Unemployment and the loss of purchasing power affect more severely migrant populations, since they are very often employed in the informal sector of the economy and have more precarious contractual working conditions, particularly women migrant workers. In the case of Latin America and the Caribbean, informal work engages around 50% of the total number of people employed. The increase in unemployment will impact the scope of Goal 8 (on full and productive employment and decent work for all), but also Goal 1 (the fight against poverty), Goal 2 (the eradication of hunger, food security and better nutrition), Goal 5 (gender equality and empowerment of women and girls), and targets 5.2, 8.7 and 16.2, on trafficking and exploitation of people. ECLAC also emphasizes that Latin America and the Caribbean is already suffering a fall of -5.3% in GDP, the worst in its history.

Likewise, this pandemic could accentuate existing inequalities in societies, as well as the vulnerabilities of certain population groups, and consequently delay the achievement of Goal 10, which seeks to reduce inequalities between and within countries. In this context, migrants are one of those vulnerable groups that have been particularly affected by the pandemic and that are often left behind or forgotten in social protection and economic relaunch plans, or have limited access to them, either because of language barriers or because of their immigration status. All of this despite the enormous contribution that migrant workers make to the operation of essential basic services in many countries, as has become evident during this crisis.

Additionally, a decrease in the amount of international remittances is projected, which, according to the World Bank, would be reduced between 10% and 19.3% by 2020. Remittances are a fundamental component in the economy of some countries in the region, where they can amount to between 5% and 20% of the national Gross Domestic Product. A significant reduction in remittances would jeopardize the ability of many households in those countries to meet their most basic needs and their ability to invest in improving nutrition, education, and reducing child labor, among others, further emphasizing existing inequalities.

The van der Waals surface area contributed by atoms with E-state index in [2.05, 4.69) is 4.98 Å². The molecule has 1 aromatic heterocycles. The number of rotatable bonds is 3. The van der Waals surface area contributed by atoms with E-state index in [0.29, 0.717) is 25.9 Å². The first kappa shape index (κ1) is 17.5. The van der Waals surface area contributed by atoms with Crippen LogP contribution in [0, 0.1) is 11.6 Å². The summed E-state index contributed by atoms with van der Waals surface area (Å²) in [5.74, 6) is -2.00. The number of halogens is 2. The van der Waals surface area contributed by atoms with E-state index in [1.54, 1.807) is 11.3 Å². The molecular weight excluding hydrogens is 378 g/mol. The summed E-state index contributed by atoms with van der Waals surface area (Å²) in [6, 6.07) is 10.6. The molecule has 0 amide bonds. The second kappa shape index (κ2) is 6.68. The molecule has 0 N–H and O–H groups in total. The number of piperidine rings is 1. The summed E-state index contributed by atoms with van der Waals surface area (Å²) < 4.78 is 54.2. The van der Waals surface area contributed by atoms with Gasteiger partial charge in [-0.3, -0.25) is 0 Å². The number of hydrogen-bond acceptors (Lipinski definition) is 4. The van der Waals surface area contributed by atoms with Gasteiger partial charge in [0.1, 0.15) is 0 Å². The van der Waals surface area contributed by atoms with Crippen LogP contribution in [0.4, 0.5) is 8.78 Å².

Finally, at the state level, due to the economic slowdown we are experiencing and urgent health needs, it is very likely that there will be a decrease in social spending or a reorientation of available resources, potentially at the expense of the more comprehensive vision contained in the Sustainable Development Goals, again affecting the scope of the transversal objectives of the 2030 Agenda.

 

Recovery and SDGs: the same path

But this should not lead us to pessimism and to think that we have lost the fight to achieve the SDGs. On the contrary, it is essential at this time to work together and forcefully to identify the additional difficulties that the current pandemic presents in achieving the 2030 Agenda. We must redouble our commitment and our efforts to ensure that the impact of the pandemic is incorporated into national plans and international assistance, as well as that the different realities and vulnerabilities of some specific groups are incorporated.

For this we must work from now on to ensure the universal attention of the health and education systems; in reducing remittance transfer costs (a topic included in Goal 10), as El Salvador is already doing, creating more resilient and inclusive cities in line with Goal 11 or strengthening forms of regular migration for migrant workers and decent working conditions (Goal 8).

The time is now: all organizations, governments and individuals have an important role in ensuring that the efforts for our Latin American region and the world to recover from the serious effects of the COVID-19 pandemic are aligned with the 2030 Agenda and that we make sure we do not leave anyone behind.